Myth: Poinsettias are poisonous. This hugely popular garden myth is not true. There have been no cases of plant poisoning from poinsettias. This poison myth started in 1919 when a two-year-old child of an army officer stationed in Hawaii died of poisoning. The cause was incorrectly attributed to a poinsettia leaf. To persuade the public of this myth, members of the Society of American Florists frequently eat poinsettias for the press in December. The leaves taste like a bitter radicchio and won’t kill you, just make you sick. The plant though should not be eaten and is hazardous because of the milky sap. The sap can cause an allergic reaction for some people.
Myth: Some plants can repel mosquitoes. Amazing but not true, there are no plants that repel mosquitoes. If you rub the leaves of certain plants onto your skin, the oils and aromas can help discourage mosquitoes from biting. It is asking a lot of a plant to release essential oils into the air in quantities that can keep mosquitoes away for distances like 6 feet though.
Myth: Clay pots are better for houseplants than plastic pots. Clay pots cause the moisture in the soil to evaporate faster than plastic pots. This can be helpful for houseplants if the waterer is heavy handed – then clay is better. If houseplants are watered only when they need water instead of on a regular schedule then plastic pots should be adequate.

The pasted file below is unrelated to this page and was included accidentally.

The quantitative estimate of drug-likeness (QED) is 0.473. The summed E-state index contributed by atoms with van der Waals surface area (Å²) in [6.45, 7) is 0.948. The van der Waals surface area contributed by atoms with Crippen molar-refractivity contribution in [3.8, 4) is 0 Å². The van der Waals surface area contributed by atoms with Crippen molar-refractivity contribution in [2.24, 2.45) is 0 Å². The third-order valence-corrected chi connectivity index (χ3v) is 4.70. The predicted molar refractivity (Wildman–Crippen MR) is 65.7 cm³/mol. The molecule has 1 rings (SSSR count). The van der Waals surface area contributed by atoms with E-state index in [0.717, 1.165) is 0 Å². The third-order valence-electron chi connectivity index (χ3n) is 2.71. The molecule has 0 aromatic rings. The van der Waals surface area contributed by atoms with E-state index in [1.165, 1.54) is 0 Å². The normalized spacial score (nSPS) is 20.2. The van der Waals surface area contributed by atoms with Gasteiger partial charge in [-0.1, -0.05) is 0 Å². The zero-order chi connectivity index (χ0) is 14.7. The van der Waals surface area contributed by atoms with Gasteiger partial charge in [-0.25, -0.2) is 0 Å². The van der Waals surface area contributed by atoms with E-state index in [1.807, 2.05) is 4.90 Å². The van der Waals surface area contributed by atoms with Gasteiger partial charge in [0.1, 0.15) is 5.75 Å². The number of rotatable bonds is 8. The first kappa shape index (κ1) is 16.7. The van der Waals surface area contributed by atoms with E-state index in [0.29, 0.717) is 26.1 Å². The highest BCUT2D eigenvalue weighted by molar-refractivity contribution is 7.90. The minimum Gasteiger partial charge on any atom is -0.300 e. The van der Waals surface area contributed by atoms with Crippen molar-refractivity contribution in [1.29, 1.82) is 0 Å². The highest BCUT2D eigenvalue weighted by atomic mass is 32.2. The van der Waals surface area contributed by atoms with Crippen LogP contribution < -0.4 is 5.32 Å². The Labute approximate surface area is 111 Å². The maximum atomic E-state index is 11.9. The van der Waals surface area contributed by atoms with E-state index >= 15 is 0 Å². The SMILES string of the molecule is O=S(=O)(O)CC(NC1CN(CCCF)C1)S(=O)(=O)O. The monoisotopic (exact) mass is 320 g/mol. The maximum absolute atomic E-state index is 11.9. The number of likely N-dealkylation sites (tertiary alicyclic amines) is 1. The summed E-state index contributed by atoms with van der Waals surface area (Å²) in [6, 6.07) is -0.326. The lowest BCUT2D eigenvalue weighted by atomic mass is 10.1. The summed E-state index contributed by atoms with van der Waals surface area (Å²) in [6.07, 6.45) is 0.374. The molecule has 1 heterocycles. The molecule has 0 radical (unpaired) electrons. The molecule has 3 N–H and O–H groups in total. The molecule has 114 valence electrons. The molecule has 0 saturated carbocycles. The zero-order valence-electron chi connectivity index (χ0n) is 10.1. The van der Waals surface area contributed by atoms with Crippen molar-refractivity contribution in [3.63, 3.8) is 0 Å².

Myth: It doesn’t pay to use leftover seeds from flowers and vegetables. Most open packets of seed start to loose their viability as soon as they are exposed to heat and extreme humidity levels. If seeds are stored under ideal conditions in a tightly sealed jar in a dark, cool, dry location then they should store well for several years. The length of time varies according to the seed. To extend the viability even further, place some powdered milk in the bottom of the glass jar to soak up humidity.
Myth: Hostas are shade plants and don’t tolerate the sun. There are many hostas that perform very well in the sun if they are given adequate moisture. In fact, the native habitat for many hostas is in a sunny location at the edge of the woods. Some hostas that tolerate more sun are: Francee, Patriot, Sum and Substance, Gold Standard and Royal Standard.
Taking a moment to look at these myths with a bit of scepticism will hopefully lead gardeners, after some critical thinking, to come to the conclusion that not all gardening lore is valid.